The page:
In parts of Asia like Japan, things are different. Mask wearing is expected; it’s just something you do. It’s been something you do since long before the pandemic. A big part of that is due to the mindset of a collectivist society versus an individualist one. I won’t go into that here (you’ll have to buy my book, A Human History of Emotion when it comes out for more on that). Another reason, I think, is the different ways we express our emotions.
In Western societies, emotions are primarily about the bottom half of our faces. The gape face is a great example. Other than a furrowed brow, that expression focuses on the lips, the wrinkled nose, the slightly open mouth. Not so in places like Japan. In Japan, emotions are as much about the top half of the face as the bottom, and the eyes are essential. Don’t believe me? Then let’s compare them using the most scientific of tools: Emoticons.
The Eyes Have It
Long ago, in the dim distant past of 1982, a man called Scott Fahlman thought it’d be a great idea for people to mark the comments on an internet bulletin board with 🙂 for jokes and 🙁 for being serious. These were the first electronic emoticons, and they quickly became the mainstay of nerds everywhere. As texting on mobile phones took off in the late 90s, emoticons went mainstream and soon began to litter every message sent by anyone who was feeling anything.
The early emoticons had an East-West difference. US emoticons are written sideways and always focus on the mouth: 🙂 for happy, 🙁 for sad. Japan has their own version of emoticons they call Kaomoji. In contrast to emoticons, these are horizontal and focus on the eyes. ^_^ for happy, ‘_’ for sad. Although the modern descendants of emoticons – emojis – are becoming increasingly homogenized as social media becomes ever more global, there are still some remnants of the eye-focus in these more sophisticated representations. One example is sad, which is a mouthy ☹️ in the West and an eye-watering 😭 in Japan. This observation about online emotional expressions matches with other studies that have noticed a similar thing in real life. It appears that people from Asia focus more on the eyes than the mouth when reading the emotions of others and communicating their own. And that brings me to the meat of my hypothesis.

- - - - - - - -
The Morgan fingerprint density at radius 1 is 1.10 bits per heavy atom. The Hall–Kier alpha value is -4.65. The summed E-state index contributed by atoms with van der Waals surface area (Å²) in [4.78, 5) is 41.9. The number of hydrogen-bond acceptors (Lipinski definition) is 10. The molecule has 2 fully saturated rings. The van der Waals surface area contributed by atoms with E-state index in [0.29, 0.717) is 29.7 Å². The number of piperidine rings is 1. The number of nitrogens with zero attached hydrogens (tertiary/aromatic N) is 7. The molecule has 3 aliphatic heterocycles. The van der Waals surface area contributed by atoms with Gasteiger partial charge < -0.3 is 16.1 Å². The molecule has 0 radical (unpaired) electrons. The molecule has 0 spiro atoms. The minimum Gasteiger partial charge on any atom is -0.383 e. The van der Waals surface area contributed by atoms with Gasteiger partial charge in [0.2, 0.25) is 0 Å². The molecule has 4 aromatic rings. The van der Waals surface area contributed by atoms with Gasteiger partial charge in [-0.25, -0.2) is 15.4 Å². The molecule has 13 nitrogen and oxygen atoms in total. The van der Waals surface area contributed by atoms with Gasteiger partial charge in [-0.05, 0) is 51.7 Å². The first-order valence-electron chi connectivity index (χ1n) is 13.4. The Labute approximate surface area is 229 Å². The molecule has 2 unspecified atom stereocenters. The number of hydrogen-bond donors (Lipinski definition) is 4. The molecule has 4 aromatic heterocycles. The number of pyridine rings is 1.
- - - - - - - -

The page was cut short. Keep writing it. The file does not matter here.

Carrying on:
Masking your feelings
I think there’s more push-back in the West against masks not only because we are individualistic societies, but because when a Westerner wears a mask, it’s harder to know how they feel. As a collective, people in masks become emotionless, robotic, and that makes them seem controlled. It’s like some great power is directing their behaviour. It’s a descent down the uncanny valley that might be too much for some, so they battle against becoming one of these feelingless sheep(le?). In Asia, mask wearing is a duty to protect others, but, as importantly, it doesn’t inhibit how many Asains express their emotions. So they don’t see robots, they see people. That makes all the difference.
If nothing else, it’s a wonderful example of how different cultures express their emotions in different ways and the types of consequences that can have. For me, I’ll keep on wearing my mask in shops and the like until I know my spit is unlikely to harm you when we bump trolleys. That includes giving you my colds, flu and the whole range of other illnesses that mask-wearing is shown to reduce. l’ll just have to try harder to smile with my eyes while not coming over as some sort of weirdo.
Dr Richard Firth-Godbehere is an Honorary Research Fellow at the Centre for the History of the Emotions, Queen Mary University of London. His award-winning research and forthcoming book, A Human History of Emotions, walks the line between history, psychology, linguistics, and futurism. You can find him on Twitter at @DrRichFG.